JAG celebrates 100 years of art in the heart of the inner city

JAG celebrates 100 years of art in the heart of the inner cityThe 100-year-old JAG building was designed by colonial-era architect Sir Edwin Luytens.

Six exhibitions, specially curated to mark the centenary of the Joburg Art Gallery, offer Joburgers the opportunity to rediscover a world-class facility in the heart of a fast transforming inner city.

Joburgers get arty at JAG's 100th birthday partyJoburgers get arty at JAG's 100th birthday party on Tuesday, 10 November (Image: www.facebook.com/FriendsofJAG)The city's art stars, culture lovers, urban trendsetters and Afropolitan glitterati descended on inner city Joburg on the evening of Tuesday, 10 November to celebrate the centenary of the Johannesburg Art Gallery, also known as JAG.

The 100th birthday celebrations kicked off with a huge art party at the century-old city landmark, accompanying the opening of six exhibitions of work drawn from the gallery's permanent collection.

The 100-year-old building, designed by colonial-era architect Sir Edwin Luytens, houses the largest art collection in Africa, combining international with African and traditional with contemporary works, and mixing sculptures and paintings with tapestries, etchings, photography and multimedia works.

The Johannesburg Art Gallery pre-1939The Johannesburg Art Gallery pre-1939. (Image: twitter.com/artthisway)It houses the largest art collection in Africa, combining international with African and traditional with contemporary works, and mixing sculptures and paintings with tapestries, etchings, photography and multimedia works.

It's a massive treasure trove, amounting to over 9 000 works of art - so large that only about one-tenth of it is on display in JAG's 15 exhibition halls and sculpture gardens at any one time.

A people-friendly, walkable inner city

And it's located in the heart of the inner city, the focus of an urban regeneration drive, spearheaded by the Johannesburg Development Agency (JDA), which started in 2000 and has been gaining momentum ever since.

The Park Station Precinct, which includes Joubert Park where JAG is situated, was one of the priority areas targeted by the JDA's Inner City Commuter Links project. Since 2010/11, the project has successfully transformed the precinct into a people-friendly urban environment with safe walking space, managed parking, markets for informal traders, and improved circulation around taxi, bus and rail facilities.

The Johannesburg Art Gallery todayThe Johannesburg Art Gallery today. (Image: www.joburg.org.za)The commuter link from Park Station, along Wanderers and Bok Streets and through Joubert Park to Rea Vaya's Joburg Art Gallery BRT station on Twist Street, underwent a complete upgrade. This included reconfigured pavements and parking spaces, and the installation of new paving, outdoor furniture and lighting both along the streets and in the park, where JAG's entrance area was also revamped.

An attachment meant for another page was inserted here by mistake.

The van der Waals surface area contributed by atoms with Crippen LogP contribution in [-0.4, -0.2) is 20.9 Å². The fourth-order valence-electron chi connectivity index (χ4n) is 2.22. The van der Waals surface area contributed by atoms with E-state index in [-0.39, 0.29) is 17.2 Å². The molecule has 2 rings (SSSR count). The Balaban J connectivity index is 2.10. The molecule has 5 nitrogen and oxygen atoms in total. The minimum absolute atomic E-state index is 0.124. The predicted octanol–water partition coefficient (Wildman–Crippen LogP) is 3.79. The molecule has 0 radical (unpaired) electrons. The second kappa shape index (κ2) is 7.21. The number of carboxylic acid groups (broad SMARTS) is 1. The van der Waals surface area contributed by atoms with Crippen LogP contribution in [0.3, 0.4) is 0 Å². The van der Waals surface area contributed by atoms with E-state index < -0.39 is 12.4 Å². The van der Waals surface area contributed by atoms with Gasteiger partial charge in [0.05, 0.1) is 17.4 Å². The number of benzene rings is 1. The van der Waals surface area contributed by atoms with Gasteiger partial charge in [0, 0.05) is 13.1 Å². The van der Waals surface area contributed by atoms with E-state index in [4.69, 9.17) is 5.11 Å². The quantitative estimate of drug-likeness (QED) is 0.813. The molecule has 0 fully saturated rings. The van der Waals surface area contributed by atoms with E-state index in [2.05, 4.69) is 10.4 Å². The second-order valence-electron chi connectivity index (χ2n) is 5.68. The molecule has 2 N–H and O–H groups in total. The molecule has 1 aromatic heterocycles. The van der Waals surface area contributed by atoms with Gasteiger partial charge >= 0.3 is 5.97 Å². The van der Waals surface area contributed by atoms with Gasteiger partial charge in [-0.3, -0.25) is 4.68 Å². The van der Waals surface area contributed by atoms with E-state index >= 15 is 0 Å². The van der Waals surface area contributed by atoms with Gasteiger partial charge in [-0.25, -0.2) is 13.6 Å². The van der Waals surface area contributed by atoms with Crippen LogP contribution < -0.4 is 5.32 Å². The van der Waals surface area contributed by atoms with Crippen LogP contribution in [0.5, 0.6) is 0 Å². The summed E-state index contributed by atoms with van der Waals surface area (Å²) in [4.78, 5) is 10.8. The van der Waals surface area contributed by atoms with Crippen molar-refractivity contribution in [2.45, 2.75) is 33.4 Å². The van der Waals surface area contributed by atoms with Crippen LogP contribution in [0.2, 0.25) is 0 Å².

South of the gallery end of Joubert Park, the Noord Street Market was upgraded, and the railway embankments adjacent to Noord Street were stabilised. And east of Joubert Park, a linear market was created along King George Street between Noord and De Villiers Streets.

For those looking to visit JAG - it's open to the public free of charge six days a week - the result is that it couldn't be easier to access through public transport. Rea Vaya buses stop almost on the gallery's doorstep, while the Gautrain from Sandton and Rosebank to Park Station leaves visitors with a quick, safe walk to the gallery.

'A lively hub of Africa'

JAG reaches out to the communityJAG reaches out to the community: a workshop in the gallery's courtyard for children from Lapeng Creche in Joubert Park. (Image: twitter.com/artthisway)JAG chief curator Antoinette Murdoch, asked recently about lingering middle-class fears over venturing into the inner city, told the Sunday Times' Tymon Smith: "This area is transforming, like Braamfontein, like Newtown, like Maboneng. I think this area should be seen as a lively hub of Africa. If you go to any other African country, this is what it looks like. This is Africa, deal with it."

With the regeneration drive gaining momentum across the inner city, plans well advanced for the development of an African Food and Culture Hub near Park Station, and a R24-million restoration of the JAG building nearing completion, the gallery's future is looking bright.

Murdoch told the Sunday Times that the centenary celebrations were an opportunity both for Joburgers to rediscover the world-class art facility in their own city, and for the gallery to "really analyse and understand new audiences" both local and international.

Centenary exhibitions

From Albert Adams' 'South Africa' triptychFrom Albert Adams' 'South Africa' triptych, part of the centenary exhibition 'South African art from 1940-1975'. (Image: twitter.com/artthisway)The six centenary exhibitions of work from JAG's collection, running through March 2016, are as follows:

  • "South African art from 1940-1975" is a chronologically exhibition of the best of South Africa's mid-20th century art.
  • "Pastoral Pieces: Significant African Objects from JAG's historical collections", showcases significant pieces from all sub-collections of the gallery's African Traditional collection.
  • "Moments in a Metropolis" celebrates and interrogates JAG's defining context - the city - through artworks on paper, including printmaking and photography.
  • "Digital Underground" will fill the entire Meyer-Pienaar basement gallery with electronic and digital artwork.
  • "Pre-Raphaelites and Their Circle" features all pre-Raphaelite work in JAG's collection, as well as the work of some pre-Raphaelite contemporaries.
  • "Encore: Public Favourites", an exhilarating of some of the gallery's best loved works, includes masterpieces by Claude Monet, Pablo Picasso and Penny Siopis.